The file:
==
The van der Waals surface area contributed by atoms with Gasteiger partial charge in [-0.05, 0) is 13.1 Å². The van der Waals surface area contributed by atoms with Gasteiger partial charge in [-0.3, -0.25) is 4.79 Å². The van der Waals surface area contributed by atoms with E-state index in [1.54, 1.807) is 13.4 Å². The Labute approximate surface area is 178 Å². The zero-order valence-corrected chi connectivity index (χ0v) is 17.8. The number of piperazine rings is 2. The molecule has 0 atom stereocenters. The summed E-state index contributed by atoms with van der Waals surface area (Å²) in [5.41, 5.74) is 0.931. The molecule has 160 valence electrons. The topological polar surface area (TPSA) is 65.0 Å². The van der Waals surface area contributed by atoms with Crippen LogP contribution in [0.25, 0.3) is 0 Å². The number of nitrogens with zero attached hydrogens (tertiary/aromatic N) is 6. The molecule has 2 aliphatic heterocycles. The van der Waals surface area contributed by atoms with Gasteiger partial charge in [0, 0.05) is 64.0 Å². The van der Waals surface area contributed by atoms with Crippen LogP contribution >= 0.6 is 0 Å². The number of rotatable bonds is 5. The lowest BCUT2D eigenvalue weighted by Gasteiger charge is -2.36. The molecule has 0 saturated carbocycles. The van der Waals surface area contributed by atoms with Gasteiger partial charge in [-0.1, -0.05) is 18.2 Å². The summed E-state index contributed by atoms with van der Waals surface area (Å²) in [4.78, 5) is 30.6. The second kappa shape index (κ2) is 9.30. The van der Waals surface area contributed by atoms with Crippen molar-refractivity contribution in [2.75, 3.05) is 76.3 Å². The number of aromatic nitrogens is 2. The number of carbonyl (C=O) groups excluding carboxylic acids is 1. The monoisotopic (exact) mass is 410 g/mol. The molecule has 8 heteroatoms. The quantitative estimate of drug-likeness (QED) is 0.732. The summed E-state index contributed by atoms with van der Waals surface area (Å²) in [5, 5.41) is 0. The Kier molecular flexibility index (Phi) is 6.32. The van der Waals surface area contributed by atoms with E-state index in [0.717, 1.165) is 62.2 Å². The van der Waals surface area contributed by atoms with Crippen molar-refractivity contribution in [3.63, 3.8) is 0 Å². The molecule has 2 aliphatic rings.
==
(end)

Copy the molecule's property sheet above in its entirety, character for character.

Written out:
The van der Waals surface area contributed by atoms with Gasteiger partial charge in [-0.05, 0) is 13.1 Å². The van der Waals surface area contributed by atoms with Gasteiger partial charge in [-0.3, -0.25) is 4.79 Å². The van der Waals surface area contributed by atoms with E-state index in [1.54, 1.807) is 13.4 Å². The Labute approximate surface area is 178 Å². The zero-order valence-corrected chi connectivity index (χ0v) is 17.8. The number of piperazine rings is 2. The molecule has 0 atom stereocenters. The summed E-state index contributed by atoms with van der Waals surface area (Å²) in [5.41, 5.74) is 0.931. The molecule has 160 valence electrons. The topological polar surface area (TPSA) is 65.0 Å². The van der Waals surface area contributed by atoms with Crippen LogP contribution in [0.25, 0.3) is 0 Å². The number of nitrogens with zero attached hydrogens (tertiary/aromatic N) is 6. The molecule has 2 aliphatic heterocycles. The van der Waals surface area contributed by atoms with Gasteiger partial charge in [0, 0.05) is 64.0 Å². The van der Waals surface area contributed by atoms with Crippen LogP contribution >= 0.6 is 0 Å². The number of rotatable bonds is 5. The lowest BCUT2D eigenvalue weighted by Gasteiger charge is -2.36. The molecule has 0 saturated carbocycles. The van der Waals surface area contributed by atoms with Gasteiger partial charge in [-0.1, -0.05) is 18.2 Å². The summed E-state index contributed by atoms with van der Waals surface area (Å²) in [4.78, 5) is 30.6. The second kappa shape index (κ2) is 9.30. The van der Waals surface area contributed by atoms with Crippen molar-refractivity contribution in [2.75, 3.05) is 76.3 Å². The number of aromatic nitrogens is 2. The number of carbonyl (C=O) groups excluding carboxylic acids is 1. The monoisotopic (exact) mass is 410 g/mol. The molecule has 8 heteroatoms. The quantitative estimate of drug-likeness (QED) is 0.732. The summed E-state index contributed by atoms with van der Waals surface area (Å²) in [5, 5.41) is 0. The Kier molecular flexibility index (Phi) is 6.32. The van der Waals surface area contributed by atoms with E-state index in [0.717, 1.165) is 62.2 Å². The van der Waals surface area contributed by atoms with Crippen molar-refractivity contribution in [3.63, 3.8) is 0 Å². The molecule has 2 aliphatic rings.